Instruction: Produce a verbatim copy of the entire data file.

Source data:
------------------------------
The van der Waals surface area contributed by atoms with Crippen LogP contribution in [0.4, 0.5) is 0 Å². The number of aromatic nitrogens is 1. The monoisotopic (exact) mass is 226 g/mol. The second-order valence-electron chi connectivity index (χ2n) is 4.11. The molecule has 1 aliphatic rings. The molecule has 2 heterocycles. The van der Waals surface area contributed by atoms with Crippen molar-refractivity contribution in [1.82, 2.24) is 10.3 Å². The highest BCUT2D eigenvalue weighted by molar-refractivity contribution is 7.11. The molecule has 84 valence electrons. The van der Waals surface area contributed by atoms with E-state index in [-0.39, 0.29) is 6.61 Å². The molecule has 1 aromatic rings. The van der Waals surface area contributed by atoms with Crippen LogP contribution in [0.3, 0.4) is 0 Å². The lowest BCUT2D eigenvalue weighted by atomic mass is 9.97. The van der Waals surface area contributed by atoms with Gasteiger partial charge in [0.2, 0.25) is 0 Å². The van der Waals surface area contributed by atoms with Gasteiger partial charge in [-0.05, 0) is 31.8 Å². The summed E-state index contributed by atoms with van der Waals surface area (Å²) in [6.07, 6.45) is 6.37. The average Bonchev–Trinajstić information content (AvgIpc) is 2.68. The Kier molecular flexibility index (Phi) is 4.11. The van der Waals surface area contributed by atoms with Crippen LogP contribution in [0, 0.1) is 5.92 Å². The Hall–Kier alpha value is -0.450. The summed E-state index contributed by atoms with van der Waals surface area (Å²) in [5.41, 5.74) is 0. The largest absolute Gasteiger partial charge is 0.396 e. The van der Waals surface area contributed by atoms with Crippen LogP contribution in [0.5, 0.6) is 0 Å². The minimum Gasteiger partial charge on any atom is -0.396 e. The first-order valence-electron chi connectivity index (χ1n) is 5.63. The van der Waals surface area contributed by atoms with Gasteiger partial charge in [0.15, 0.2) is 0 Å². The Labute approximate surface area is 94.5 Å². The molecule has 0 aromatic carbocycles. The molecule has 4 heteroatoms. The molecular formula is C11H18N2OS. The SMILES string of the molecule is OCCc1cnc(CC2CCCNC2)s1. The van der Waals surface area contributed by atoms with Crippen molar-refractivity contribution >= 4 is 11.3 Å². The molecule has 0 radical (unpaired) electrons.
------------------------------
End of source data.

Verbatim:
The van der Waals surface area contributed by atoms with Crippen LogP contribution in [0.4, 0.5) is 0 Å². The number of aromatic nitrogens is 1. The monoisotopic (exact) mass is 226 g/mol. The second-order valence-electron chi connectivity index (χ2n) is 4.11. The molecule has 1 aliphatic rings. The molecule has 2 heterocycles. The van der Waals surface area contributed by atoms with Crippen molar-refractivity contribution in [1.82, 2.24) is 10.3 Å². The highest BCUT2D eigenvalue weighted by molar-refractivity contribution is 7.11. The molecule has 84 valence electrons. The van der Waals surface area contributed by atoms with E-state index in [-0.39, 0.29) is 6.61 Å². The molecule has 1 aromatic rings. The van der Waals surface area contributed by atoms with Crippen LogP contribution in [0.3, 0.4) is 0 Å². The lowest BCUT2D eigenvalue weighted by atomic mass is 9.97. The van der Waals surface area contributed by atoms with Gasteiger partial charge in [0.2, 0.25) is 0 Å². The van der Waals surface area contributed by atoms with Gasteiger partial charge in [-0.05, 0) is 31.8 Å². The summed E-state index contributed by atoms with van der Waals surface area (Å²) in [6.07, 6.45) is 6.37. The average Bonchev–Trinajstić information content (AvgIpc) is 2.68. The Kier molecular flexibility index (Phi) is 4.11. The van der Waals surface area contributed by atoms with Crippen LogP contribution in [0, 0.1) is 5.92 Å². The Hall–Kier alpha value is -0.450. The summed E-state index contributed by atoms with van der Waals surface area (Å²) in [5.41, 5.74) is 0. The largest absolute Gasteiger partial charge is 0.396 e. The van der Waals surface area contributed by atoms with Crippen LogP contribution in [0.5, 0.6) is 0 Å². The minimum Gasteiger partial charge on any atom is -0.396 e. The first-order valence-electron chi connectivity index (χ1n) is 5.63. The van der Waals surface area contributed by atoms with Gasteiger partial charge in [0.15, 0.2) is 0 Å². The Labute approximate surface area is 94.5 Å². The molecule has 0 aromatic carbocycles. The molecule has 4 heteroatoms. The molecular formula is C11H18N2OS. The SMILES string of the molecule is OCCc1cnc(CC2CCCNC2)s1. The van der Waals surface area contributed by atoms with Crippen molar-refractivity contribution >= 4 is 11.3 Å². The molecule has 0 radical (unpaired) electrons.